Computational Tools in Secondary Chemistry Education
University of Illinois at Urbana-Champaign
Science and engineering research has been revolutionized by computation, and opportunities abound for revolutionizing teaching and learning with computing technologies. But, to date, computing has largely been used to organize, prepare for and disseminate courses. The potential of using these technologies to teach students the fundamental principles of a subject through authentic computational simulation is largely unexplored. Computational tools and simulations have been used to help teach high school and college chemistry. The simulations enable students to gain a deep, rich appreciation for the basic principles of chemistry. Further, the use of computational tools is enthusiastically embraced by teachers and students, resulting in improved performance of both, and leading to increased student interest in chemistry. This presentation will cover the experiences using computational tools and simulations in the high school chemistry classroom, as well as in undergraduate organic chemistry courses.
Scalable Computing on Tianhe-2 System
National University of Defense Technology (NUDT), Changsha, China
Scalability is one of the big challenges for the post-petascale and exascale systems. Integrated technologies from architecture design to system software stack design are needed. This talk expresses the efforts from NUDT to design and implement the Tianhe-2 system to get better scalability. From the heterogenous to nero-heterogenous architecture, some comparison among cpu, gpu and mic were obtained. High-bandwidth, low-latency communication systems with offload collective operations to improve the scalability of interconnection have been designed. Multiple protocols in custom MPI system to support different application models are improving. The hybrid hierarchy I/O architecture and file system to tackle the I/O bottleneck has also been designed. The co-design policy through whole system for scalable computing could support the domain applications extend to even large-scale efficiently.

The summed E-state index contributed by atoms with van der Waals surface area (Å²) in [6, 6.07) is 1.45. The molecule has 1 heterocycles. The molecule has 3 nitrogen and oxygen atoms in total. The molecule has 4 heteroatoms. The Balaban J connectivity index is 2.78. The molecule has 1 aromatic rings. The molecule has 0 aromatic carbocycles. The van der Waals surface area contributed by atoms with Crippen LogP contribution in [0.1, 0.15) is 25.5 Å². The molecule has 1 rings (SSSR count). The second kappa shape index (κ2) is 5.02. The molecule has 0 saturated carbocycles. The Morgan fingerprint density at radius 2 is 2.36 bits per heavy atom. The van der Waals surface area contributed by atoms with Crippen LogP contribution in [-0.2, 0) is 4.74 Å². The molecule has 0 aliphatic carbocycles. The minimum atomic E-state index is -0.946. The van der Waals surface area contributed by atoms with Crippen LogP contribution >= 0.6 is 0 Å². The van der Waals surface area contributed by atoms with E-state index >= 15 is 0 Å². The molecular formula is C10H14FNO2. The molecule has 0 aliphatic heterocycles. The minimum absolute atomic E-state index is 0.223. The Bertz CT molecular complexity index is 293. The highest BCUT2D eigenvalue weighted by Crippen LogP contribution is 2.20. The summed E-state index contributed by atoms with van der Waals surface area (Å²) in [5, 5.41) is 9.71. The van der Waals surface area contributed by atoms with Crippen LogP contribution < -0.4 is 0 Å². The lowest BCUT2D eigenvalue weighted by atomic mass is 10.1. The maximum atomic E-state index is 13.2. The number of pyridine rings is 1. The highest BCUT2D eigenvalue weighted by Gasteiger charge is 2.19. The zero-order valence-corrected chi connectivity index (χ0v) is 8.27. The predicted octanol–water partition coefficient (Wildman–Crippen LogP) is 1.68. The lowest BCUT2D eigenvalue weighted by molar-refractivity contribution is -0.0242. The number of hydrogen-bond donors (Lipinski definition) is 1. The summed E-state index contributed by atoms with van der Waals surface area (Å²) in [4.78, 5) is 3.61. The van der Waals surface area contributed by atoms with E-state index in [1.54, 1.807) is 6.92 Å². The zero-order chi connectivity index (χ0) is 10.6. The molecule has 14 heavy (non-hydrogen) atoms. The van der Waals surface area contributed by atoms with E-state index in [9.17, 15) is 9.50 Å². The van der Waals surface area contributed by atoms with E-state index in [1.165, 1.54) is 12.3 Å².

The Role of HPC in EducationThom Dunning
University of Illinois at Urbana-Champaign, Champaign, Illinois, USA
Science and engineering research has been revolutionized by computation and opportunities abound for revolutionizing teaching and learning with computing technologies. But, to date computing has largely been used to organize, prepare for and disseminate courses. The potential of using these technologies to teach students the fundamental principles of a subject through authentic computational simulation is largely unexplored.
Computational tools and simulations has been used to help teach high school and college chemistry. The simulations enable students to gain a deep, rich appreciation for the basic principles of chemistry. Further, the use of computational tools is enthusiastically embraced by teachers and students, results in improved performance of both, and leads to increased student interest in chemistry.
This presentation will cover the experiences that have used computational tools and simulations in the high school chemistry classroom as well as in undergraduate organic chemistry courses.
Gathering Intelligence from Massive GraphsDavid Bader
Georgia Institute of Technology, Atlanta, Georgia, USA
Transformative Impact of Computation in a Data-Driven WorldFarnam Jahanian, National Science Foundation
Unprecedented growth of scientific and social data, deep integration of the cyber and physical worlds, wireless connectivity at broadband speeds, and seamless access to resources in the cloud has been witnessed. These advances are transforming the way people work, play, communicate, learn, and discover. Investments in ambitious, long-term research and infrastructure, as well as in the development of a workforce empowered by computation and data, enable these advances and are a national imperative. This talk will focus on the technological advances and emerging trends that are shaping the future and accelerating the pace of discovery and innovation across all science and engineering disciplines. It will also describe how these trends inform priorities and programs at National Science Foundation.